The city has awarded defense contractor Northrop Grumman Corp., a $500 million contract to build a wireless network that will let police and firefighters plug into city computer systems, even when they are rushing to emergencies.
Police hunting for a suspect would be able to download a mug shot or view surveillance video. Fire chiefs might use the system to map the location of each unit or see around a wall of smoke and flames by getting live aerial footage of a burning building, beamed in from a hovering helicopter.
Other city officials could even use the system to read water meters or alter traffic light cycles to relieve vehicle congestion.
Northrop said it would take five years to finish building the small radio antennas that will stretch the system across more than 300 square miles, but the network is expected to be operational by spring 2008.
Once complete, the network will work a lot like a giant version of the wireless routers people use for laptop computers in their homes.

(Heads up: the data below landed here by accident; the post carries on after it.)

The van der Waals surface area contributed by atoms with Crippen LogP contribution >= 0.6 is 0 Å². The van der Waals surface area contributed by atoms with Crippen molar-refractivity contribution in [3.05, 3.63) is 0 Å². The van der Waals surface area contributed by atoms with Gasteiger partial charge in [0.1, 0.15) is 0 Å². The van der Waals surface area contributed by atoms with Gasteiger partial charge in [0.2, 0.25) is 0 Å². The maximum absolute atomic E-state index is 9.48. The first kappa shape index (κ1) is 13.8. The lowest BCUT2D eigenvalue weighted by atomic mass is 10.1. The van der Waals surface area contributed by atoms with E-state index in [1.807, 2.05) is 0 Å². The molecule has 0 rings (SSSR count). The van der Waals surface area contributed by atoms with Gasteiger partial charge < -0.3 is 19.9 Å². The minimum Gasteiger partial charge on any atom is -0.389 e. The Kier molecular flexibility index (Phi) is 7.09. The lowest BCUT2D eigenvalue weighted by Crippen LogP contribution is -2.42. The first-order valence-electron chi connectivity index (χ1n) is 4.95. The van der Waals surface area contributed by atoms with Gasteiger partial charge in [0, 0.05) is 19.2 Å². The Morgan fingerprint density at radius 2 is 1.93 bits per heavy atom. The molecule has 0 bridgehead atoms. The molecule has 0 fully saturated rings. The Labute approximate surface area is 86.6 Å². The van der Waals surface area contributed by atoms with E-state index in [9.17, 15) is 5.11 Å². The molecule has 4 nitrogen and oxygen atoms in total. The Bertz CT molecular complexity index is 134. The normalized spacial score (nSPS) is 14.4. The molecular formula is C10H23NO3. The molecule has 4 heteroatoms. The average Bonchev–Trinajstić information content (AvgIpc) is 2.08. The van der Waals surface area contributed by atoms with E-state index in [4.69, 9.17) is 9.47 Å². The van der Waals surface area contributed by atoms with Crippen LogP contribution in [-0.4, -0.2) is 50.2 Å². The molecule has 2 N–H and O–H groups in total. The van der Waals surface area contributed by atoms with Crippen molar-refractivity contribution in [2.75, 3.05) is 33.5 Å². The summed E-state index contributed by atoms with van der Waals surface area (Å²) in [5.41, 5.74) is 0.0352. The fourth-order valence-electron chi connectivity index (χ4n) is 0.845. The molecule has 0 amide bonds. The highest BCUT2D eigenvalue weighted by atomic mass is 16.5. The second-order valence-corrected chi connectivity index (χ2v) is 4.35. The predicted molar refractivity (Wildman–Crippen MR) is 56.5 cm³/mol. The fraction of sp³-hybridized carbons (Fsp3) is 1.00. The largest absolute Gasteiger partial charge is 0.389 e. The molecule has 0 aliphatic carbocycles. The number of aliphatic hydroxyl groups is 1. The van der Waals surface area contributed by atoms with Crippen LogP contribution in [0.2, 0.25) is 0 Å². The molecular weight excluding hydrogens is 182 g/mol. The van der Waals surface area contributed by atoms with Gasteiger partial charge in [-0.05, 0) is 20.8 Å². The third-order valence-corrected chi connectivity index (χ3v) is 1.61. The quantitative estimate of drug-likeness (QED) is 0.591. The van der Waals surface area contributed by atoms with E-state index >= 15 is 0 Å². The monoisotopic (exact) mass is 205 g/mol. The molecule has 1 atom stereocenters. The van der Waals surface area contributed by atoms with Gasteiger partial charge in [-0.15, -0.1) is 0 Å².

The city picked Northrop over the telecommunications company Motorola Inc. after a six-month, $2.7 million test of their competing systems in lower Manhattan. The $500 million price tag covers the cost of building the network and operating it for five years.
Similar wireless networks are being built in hundreds of cities and towns around the country, but New York's system will be for government use only and will come with some of the high-grade security protections that Northrop offers military clients, said Hugh Taylor, the McLean, Va.-based president of the company's commercial, state and local group.